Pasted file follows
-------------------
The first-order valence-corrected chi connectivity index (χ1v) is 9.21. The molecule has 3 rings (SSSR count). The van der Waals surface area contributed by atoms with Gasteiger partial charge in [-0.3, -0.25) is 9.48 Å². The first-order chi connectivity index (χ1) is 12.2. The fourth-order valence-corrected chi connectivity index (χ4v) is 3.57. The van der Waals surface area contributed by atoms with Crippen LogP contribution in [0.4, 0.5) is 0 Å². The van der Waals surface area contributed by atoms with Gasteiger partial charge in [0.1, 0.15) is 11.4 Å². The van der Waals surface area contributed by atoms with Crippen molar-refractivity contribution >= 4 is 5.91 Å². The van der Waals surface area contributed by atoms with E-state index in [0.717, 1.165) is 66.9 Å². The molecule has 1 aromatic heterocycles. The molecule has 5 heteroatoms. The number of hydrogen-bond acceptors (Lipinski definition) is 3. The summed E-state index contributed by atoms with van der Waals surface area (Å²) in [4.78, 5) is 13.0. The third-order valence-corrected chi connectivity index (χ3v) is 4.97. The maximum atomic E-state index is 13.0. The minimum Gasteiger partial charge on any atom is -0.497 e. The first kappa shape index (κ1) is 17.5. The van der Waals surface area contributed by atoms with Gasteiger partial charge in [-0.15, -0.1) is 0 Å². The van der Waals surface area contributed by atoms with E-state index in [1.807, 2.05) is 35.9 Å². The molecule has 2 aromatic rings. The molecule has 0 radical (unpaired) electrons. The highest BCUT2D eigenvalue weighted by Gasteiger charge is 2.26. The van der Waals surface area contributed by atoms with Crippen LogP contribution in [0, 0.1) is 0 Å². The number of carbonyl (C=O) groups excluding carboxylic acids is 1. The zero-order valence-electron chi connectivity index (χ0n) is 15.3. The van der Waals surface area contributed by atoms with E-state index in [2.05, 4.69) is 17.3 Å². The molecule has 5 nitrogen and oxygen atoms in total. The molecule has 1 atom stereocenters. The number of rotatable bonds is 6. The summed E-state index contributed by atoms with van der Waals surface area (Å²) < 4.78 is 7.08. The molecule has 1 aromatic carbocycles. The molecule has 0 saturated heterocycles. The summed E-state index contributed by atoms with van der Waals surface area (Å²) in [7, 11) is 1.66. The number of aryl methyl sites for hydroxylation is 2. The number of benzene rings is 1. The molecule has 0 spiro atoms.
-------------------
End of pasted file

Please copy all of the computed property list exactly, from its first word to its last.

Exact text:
The first-order valence-corrected chi connectivity index (χ1v) is 9.21. The molecule has 3 rings (SSSR count). The van der Waals surface area contributed by atoms with Gasteiger partial charge in [-0.3, -0.25) is 9.48 Å². The first-order chi connectivity index (χ1) is 12.2. The fourth-order valence-corrected chi connectivity index (χ4v) is 3.57. The van der Waals surface area contributed by atoms with Crippen LogP contribution in [0.4, 0.5) is 0 Å². The van der Waals surface area contributed by atoms with Gasteiger partial charge in [0.1, 0.15) is 11.4 Å². The van der Waals surface area contributed by atoms with Crippen molar-refractivity contribution >= 4 is 5.91 Å². The van der Waals surface area contributed by atoms with E-state index in [0.717, 1.165) is 66.9 Å². The molecule has 1 aromatic heterocycles. The molecule has 5 heteroatoms. The number of hydrogen-bond acceptors (Lipinski definition) is 3. The summed E-state index contributed by atoms with van der Waals surface area (Å²) in [4.78, 5) is 13.0. The third-order valence-corrected chi connectivity index (χ3v) is 4.97. The maximum atomic E-state index is 13.0. The minimum Gasteiger partial charge on any atom is -0.497 e. The first kappa shape index (κ1) is 17.5. The van der Waals surface area contributed by atoms with Gasteiger partial charge in [-0.15, -0.1) is 0 Å². The van der Waals surface area contributed by atoms with E-state index in [1.807, 2.05) is 35.9 Å². The molecule has 2 aromatic rings. The molecule has 0 radical (unpaired) electrons. The highest BCUT2D eigenvalue weighted by Gasteiger charge is 2.26. The van der Waals surface area contributed by atoms with Crippen LogP contribution in [0, 0.1) is 0 Å². The number of carbonyl (C=O) groups excluding carboxylic acids is 1. The zero-order valence-electron chi connectivity index (χ0n) is 15.3. The van der Waals surface area contributed by atoms with E-state index in [2.05, 4.69) is 17.3 Å². The molecule has 5 nitrogen and oxygen atoms in total. The molecule has 1 atom stereocenters. The number of rotatable bonds is 6. The summed E-state index contributed by atoms with van der Waals surface area (Å²) < 4.78 is 7.08. The molecule has 1 aromatic carbocycles. The molecule has 0 saturated heterocycles. The summed E-state index contributed by atoms with van der Waals surface area (Å²) in [7, 11) is 1.66. The number of aryl methyl sites for hydroxylation is 2. The number of benzene rings is 1. The molecule has 0 spiro atoms.